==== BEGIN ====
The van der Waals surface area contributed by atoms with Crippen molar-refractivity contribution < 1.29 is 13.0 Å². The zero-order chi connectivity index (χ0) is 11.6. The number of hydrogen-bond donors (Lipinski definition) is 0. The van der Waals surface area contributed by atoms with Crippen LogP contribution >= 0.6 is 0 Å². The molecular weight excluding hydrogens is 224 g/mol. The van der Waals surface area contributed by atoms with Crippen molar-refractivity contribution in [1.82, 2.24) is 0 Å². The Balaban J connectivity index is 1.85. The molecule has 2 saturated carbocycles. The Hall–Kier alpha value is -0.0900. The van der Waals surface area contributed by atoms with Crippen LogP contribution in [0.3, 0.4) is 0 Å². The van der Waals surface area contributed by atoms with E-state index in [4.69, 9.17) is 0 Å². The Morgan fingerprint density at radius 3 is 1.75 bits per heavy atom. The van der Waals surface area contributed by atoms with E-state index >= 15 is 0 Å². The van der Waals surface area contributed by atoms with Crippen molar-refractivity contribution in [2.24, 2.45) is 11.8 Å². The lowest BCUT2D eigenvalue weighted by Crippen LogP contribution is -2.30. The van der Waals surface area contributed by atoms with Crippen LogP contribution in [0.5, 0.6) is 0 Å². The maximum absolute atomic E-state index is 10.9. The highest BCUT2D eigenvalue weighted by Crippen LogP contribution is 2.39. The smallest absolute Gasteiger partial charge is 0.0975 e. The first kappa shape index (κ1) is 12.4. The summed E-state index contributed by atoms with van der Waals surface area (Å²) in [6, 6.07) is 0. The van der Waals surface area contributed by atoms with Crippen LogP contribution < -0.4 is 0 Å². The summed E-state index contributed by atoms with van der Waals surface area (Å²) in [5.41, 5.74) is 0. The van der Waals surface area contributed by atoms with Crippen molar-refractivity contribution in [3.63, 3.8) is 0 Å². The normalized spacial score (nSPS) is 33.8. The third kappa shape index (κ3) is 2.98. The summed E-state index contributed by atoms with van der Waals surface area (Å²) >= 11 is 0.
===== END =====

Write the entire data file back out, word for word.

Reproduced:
The van der Waals surface area contributed by atoms with Crippen molar-refractivity contribution < 1.29 is 13.0 Å². The zero-order chi connectivity index (χ0) is 11.6. The number of hydrogen-bond donors (Lipinski definition) is 0. The van der Waals surface area contributed by atoms with Crippen LogP contribution >= 0.6 is 0 Å². The molecular weight excluding hydrogens is 224 g/mol. The van der Waals surface area contributed by atoms with Crippen molar-refractivity contribution in [1.82, 2.24) is 0 Å². The Balaban J connectivity index is 1.85. The molecule has 2 saturated carbocycles. The Hall–Kier alpha value is -0.0900. The van der Waals surface area contributed by atoms with Crippen LogP contribution in [0.3, 0.4) is 0 Å². The van der Waals surface area contributed by atoms with E-state index in [4.69, 9.17) is 0 Å². The Morgan fingerprint density at radius 3 is 1.75 bits per heavy atom. The van der Waals surface area contributed by atoms with E-state index >= 15 is 0 Å². The van der Waals surface area contributed by atoms with Crippen molar-refractivity contribution in [2.24, 2.45) is 11.8 Å². The lowest BCUT2D eigenvalue weighted by Crippen LogP contribution is -2.30. The van der Waals surface area contributed by atoms with Crippen LogP contribution in [0.5, 0.6) is 0 Å². The maximum absolute atomic E-state index is 10.9. The highest BCUT2D eigenvalue weighted by Crippen LogP contribution is 2.39. The smallest absolute Gasteiger partial charge is 0.0975 e. The first kappa shape index (κ1) is 12.4. The summed E-state index contributed by atoms with van der Waals surface area (Å²) in [6, 6.07) is 0. The van der Waals surface area contributed by atoms with Crippen LogP contribution < -0.4 is 0 Å². The summed E-state index contributed by atoms with van der Waals surface area (Å²) in [5.41, 5.74) is 0. The van der Waals surface area contributed by atoms with Crippen molar-refractivity contribution in [3.63, 3.8) is 0 Å². The normalized spacial score (nSPS) is 33.8. The third kappa shape index (κ3) is 2.98. The summed E-state index contributed by atoms with van der Waals surface area (Å²) >= 11 is 0.